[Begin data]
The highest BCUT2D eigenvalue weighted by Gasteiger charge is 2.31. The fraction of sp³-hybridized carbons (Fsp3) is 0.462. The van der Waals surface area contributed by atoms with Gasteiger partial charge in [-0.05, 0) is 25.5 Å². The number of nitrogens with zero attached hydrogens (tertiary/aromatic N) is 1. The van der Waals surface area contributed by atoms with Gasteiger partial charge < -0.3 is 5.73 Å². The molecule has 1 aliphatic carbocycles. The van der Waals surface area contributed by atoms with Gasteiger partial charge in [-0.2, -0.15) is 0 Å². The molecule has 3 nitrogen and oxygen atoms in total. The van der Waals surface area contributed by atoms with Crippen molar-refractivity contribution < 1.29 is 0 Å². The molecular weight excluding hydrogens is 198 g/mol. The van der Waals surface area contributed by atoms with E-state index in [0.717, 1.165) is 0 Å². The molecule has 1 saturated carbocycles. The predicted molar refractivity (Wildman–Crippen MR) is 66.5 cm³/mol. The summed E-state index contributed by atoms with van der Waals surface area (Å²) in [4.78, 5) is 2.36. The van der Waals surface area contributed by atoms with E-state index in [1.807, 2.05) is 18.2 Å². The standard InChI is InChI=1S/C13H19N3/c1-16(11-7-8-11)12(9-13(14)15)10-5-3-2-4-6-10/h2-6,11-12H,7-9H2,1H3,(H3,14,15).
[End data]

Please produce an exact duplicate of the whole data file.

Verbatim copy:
The highest BCUT2D eigenvalue weighted by Gasteiger charge is 2.31. The fraction of sp³-hybridized carbons (Fsp3) is 0.462. The van der Waals surface area contributed by atoms with Gasteiger partial charge in [-0.05, 0) is 25.5 Å². The number of nitrogens with zero attached hydrogens (tertiary/aromatic N) is 1. The van der Waals surface area contributed by atoms with Gasteiger partial charge < -0.3 is 5.73 Å². The molecule has 1 aliphatic carbocycles. The van der Waals surface area contributed by atoms with Gasteiger partial charge in [-0.2, -0.15) is 0 Å². The molecule has 3 nitrogen and oxygen atoms in total. The van der Waals surface area contributed by atoms with Crippen molar-refractivity contribution < 1.29 is 0 Å². The molecular weight excluding hydrogens is 198 g/mol. The van der Waals surface area contributed by atoms with E-state index in [0.717, 1.165) is 0 Å². The molecule has 1 saturated carbocycles. The predicted molar refractivity (Wildman–Crippen MR) is 66.5 cm³/mol. The summed E-state index contributed by atoms with van der Waals surface area (Å²) in [4.78, 5) is 2.36. The van der Waals surface area contributed by atoms with E-state index in [1.807, 2.05) is 18.2 Å². The standard InChI is InChI=1S/C13H19N3/c1-16(11-7-8-11)12(9-13(14)15)10-5-3-2-4-6-10/h2-6,11-12H,7-9H2,1H3,(H3,14,15).